It is often overlooked that a Firepower sensor is capable of very rich logging of a lot of interesting metrics. These can beside the normal SecOps use-cases also provide valuable insight into the health of your infrastructure. You just need to tap into the dataflow.
In an earlier article I described how a simple Elasticsearch, Logstash and Kibana) ELK stack can be setup. I will use this setup throughout this article as well to describe interesting cases. FMC could of course also be used, but many operations teams already uses a seperate logging tool such as the ELK stack.
Are my web front-end working properly?
One of the most common indications of something is wrong with a web front-end is when the HTTP responses codes from the servers is starting to produce codes like 5xx. Below is a reference table with the common ranges of HTTP response codes.
|1xx: Informational||Communicates transfer protocol-level information.|
|2xx: Success||Indicates that the client’s request was accepted successfully.|
|3xx: Redirection||Indicates that the client must take some additional action in order to complete their request.|
|4xx: Client Error||This category of error status codes points the finger at clients.|
|5xx: Server Error||The server takes responsibility for these error status codes.|
The Firepower records all HTTP response codes that it sees and send these to our logging solution. Thus we can simply track this particular field with a filter for inbound only traffic.
A graph representation of over time development of the count of different error codes would be nice to have for internal system monitor (all graphical widgets can be exported from Kibana as xframes or similar). If as sudden spike begins to appear with error codes some preemptive research could be warranted.
When we have pinpointed some 5xx or other interesseting non-200 codes we can drill into the concrete log message itself and see which URI ressource is misbehaving.
HTTP codes 401 and 403 are also highly interesting to monitor as these represent “unauthorized” and “forbidden”. If you start seeing these it could be an indicator of an attack or as the very least a client misconfiguration.
Am I using deprecated SSL crypto?
Old versions of SSL are both vulnerable and more insecure. Which is often why it pointed out by internal and external auditors that old versions are not sanctioned nor permitted.
Also the ciphers used in the SSL protocol are of interest as this goes to the strength of the encryption.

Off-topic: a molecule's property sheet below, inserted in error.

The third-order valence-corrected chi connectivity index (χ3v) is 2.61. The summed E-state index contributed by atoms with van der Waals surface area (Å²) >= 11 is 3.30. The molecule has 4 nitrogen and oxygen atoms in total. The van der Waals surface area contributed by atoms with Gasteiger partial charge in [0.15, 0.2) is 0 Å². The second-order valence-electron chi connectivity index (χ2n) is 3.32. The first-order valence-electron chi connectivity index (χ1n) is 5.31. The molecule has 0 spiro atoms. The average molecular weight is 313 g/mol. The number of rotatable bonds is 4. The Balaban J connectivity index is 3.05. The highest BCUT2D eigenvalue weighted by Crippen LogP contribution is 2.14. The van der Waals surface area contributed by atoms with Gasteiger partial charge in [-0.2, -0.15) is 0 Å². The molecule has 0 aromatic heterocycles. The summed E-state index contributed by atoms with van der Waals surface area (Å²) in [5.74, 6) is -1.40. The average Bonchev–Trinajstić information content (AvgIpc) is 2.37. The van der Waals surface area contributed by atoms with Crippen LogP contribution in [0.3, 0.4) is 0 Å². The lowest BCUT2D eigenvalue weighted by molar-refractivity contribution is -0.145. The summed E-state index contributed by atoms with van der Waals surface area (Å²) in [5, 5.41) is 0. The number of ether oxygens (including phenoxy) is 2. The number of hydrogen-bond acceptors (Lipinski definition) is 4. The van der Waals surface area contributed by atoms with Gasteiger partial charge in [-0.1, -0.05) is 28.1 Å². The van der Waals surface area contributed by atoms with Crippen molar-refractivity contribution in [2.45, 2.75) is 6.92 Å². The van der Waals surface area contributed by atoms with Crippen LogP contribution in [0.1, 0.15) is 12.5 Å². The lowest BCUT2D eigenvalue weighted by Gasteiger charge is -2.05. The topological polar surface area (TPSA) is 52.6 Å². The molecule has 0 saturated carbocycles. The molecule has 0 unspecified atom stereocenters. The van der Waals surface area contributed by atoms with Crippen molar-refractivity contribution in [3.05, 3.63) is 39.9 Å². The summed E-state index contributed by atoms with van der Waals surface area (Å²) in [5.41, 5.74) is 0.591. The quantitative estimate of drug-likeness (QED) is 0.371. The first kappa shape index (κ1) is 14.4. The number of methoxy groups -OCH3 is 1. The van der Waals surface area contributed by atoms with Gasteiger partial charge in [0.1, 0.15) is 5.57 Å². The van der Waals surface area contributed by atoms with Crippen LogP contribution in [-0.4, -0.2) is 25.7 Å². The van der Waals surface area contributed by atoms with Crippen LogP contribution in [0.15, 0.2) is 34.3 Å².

More over we can also get a view as to the health state of the certificates being used. It is generally unwise to used non-valid certificates (even if it is easier for internal system use). If you see ANY non-valid certificate being served to outside users from your servers it is a sign of misconfiguration at best.
What kind of users are connecting to my services?
The Firepower logs the user-agent field from the HTTP headers. This indicates which kind of client is connecting to our services, and thus also makes it possible for us to optimize as appropriate.
It is also very interesting to see where the users of our services are located in the world. We can map this in Kibana as we have the GeoIP data associated with each log.
Do I have misconfigurations internally?
From experience a lot of user troubles with timeouts and sluggishness is due to systems timing out internally due to misconfigured host names in various code.
Firepower logs a lot of data coming from DNS queries and this can also be easily formatted and viewed at.
Most (arguably) interesting is the NXDOMAIN DNS response, as this indicates failures in the DNS resolution. It is furthermore a prime indicator of malware infection as these tend to use DGA (domain generating algorithms) which generate a lot of non-resolvable DNS requests. It will often show up as a spike as below.
Another place to look for misconfigurations are also in the IPS threat logs as a misconfigured system will often behave as a compromised one. Look for excessive amount of ‘false positives’ IPS alarms as these tend to be not-so-false-positives with regards to configuration.
As showcased above there is a lot of often untapped potential in the Cisco Firepower logs as these are very detailed and feature rich. I have illustrated some different use-cases here but many additional ones (most bandwidth consuming users, internal behavior analytics, servers not being utilized etc) can most likely also be thought out by others.
See the appendix of this post for a list of different fields indexed from the Firepower logs.